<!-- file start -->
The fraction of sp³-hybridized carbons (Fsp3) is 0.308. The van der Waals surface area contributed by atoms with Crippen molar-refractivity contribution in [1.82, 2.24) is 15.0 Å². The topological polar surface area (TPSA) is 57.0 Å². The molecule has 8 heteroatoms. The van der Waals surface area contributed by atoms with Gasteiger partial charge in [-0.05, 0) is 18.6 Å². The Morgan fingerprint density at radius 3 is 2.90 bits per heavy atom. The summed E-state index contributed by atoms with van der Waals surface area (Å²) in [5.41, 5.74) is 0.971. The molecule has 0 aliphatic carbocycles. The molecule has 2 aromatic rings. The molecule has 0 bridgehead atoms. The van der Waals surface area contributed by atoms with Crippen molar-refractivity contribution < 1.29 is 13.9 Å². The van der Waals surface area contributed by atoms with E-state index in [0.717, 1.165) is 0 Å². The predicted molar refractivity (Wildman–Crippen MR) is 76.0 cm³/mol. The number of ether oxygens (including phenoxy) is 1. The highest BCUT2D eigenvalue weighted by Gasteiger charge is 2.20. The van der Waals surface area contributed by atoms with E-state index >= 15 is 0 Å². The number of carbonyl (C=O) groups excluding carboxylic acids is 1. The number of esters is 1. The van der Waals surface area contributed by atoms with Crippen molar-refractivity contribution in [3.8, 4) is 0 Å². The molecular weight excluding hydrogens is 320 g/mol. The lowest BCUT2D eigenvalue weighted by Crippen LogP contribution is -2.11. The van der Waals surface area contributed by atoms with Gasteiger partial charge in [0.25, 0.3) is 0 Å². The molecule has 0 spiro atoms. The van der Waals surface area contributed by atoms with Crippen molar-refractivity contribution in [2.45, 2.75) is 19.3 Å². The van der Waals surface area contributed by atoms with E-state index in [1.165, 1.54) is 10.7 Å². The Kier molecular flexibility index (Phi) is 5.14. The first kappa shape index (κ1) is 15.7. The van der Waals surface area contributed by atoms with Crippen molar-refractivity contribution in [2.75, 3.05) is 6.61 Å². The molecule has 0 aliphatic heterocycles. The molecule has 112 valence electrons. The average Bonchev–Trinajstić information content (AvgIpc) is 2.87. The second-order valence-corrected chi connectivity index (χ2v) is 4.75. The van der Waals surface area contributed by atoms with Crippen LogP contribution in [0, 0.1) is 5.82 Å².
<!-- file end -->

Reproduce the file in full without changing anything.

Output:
The fraction of sp³-hybridized carbons (Fsp3) is 0.308. The van der Waals surface area contributed by atoms with Crippen molar-refractivity contribution in [1.82, 2.24) is 15.0 Å². The topological polar surface area (TPSA) is 57.0 Å². The molecule has 8 heteroatoms. The van der Waals surface area contributed by atoms with Gasteiger partial charge in [-0.05, 0) is 18.6 Å². The Morgan fingerprint density at radius 3 is 2.90 bits per heavy atom. The summed E-state index contributed by atoms with van der Waals surface area (Å²) in [5.41, 5.74) is 0.971. The molecule has 0 aliphatic carbocycles. The molecule has 2 aromatic rings. The molecule has 0 bridgehead atoms. The van der Waals surface area contributed by atoms with Crippen molar-refractivity contribution < 1.29 is 13.9 Å². The van der Waals surface area contributed by atoms with E-state index in [0.717, 1.165) is 0 Å². The predicted molar refractivity (Wildman–Crippen MR) is 76.0 cm³/mol. The number of ether oxygens (including phenoxy) is 1. The highest BCUT2D eigenvalue weighted by Gasteiger charge is 2.20. The van der Waals surface area contributed by atoms with E-state index >= 15 is 0 Å². The number of carbonyl (C=O) groups excluding carboxylic acids is 1. The number of esters is 1. The van der Waals surface area contributed by atoms with Crippen molar-refractivity contribution in [3.8, 4) is 0 Å². The molecular weight excluding hydrogens is 320 g/mol. The lowest BCUT2D eigenvalue weighted by Crippen LogP contribution is -2.11. The van der Waals surface area contributed by atoms with Gasteiger partial charge in [0.25, 0.3) is 0 Å². The molecule has 0 spiro atoms. The van der Waals surface area contributed by atoms with Crippen molar-refractivity contribution in [2.45, 2.75) is 19.3 Å². The van der Waals surface area contributed by atoms with E-state index in [1.165, 1.54) is 10.7 Å². The Kier molecular flexibility index (Phi) is 5.14. The first kappa shape index (κ1) is 15.7. The van der Waals surface area contributed by atoms with Crippen molar-refractivity contribution in [2.75, 3.05) is 6.61 Å². The molecule has 0 aliphatic heterocycles. The molecule has 112 valence electrons. The average Bonchev–Trinajstić information content (AvgIpc) is 2.87. The second-order valence-corrected chi connectivity index (χ2v) is 4.75. The van der Waals surface area contributed by atoms with Crippen LogP contribution in [0, 0.1) is 5.82 Å².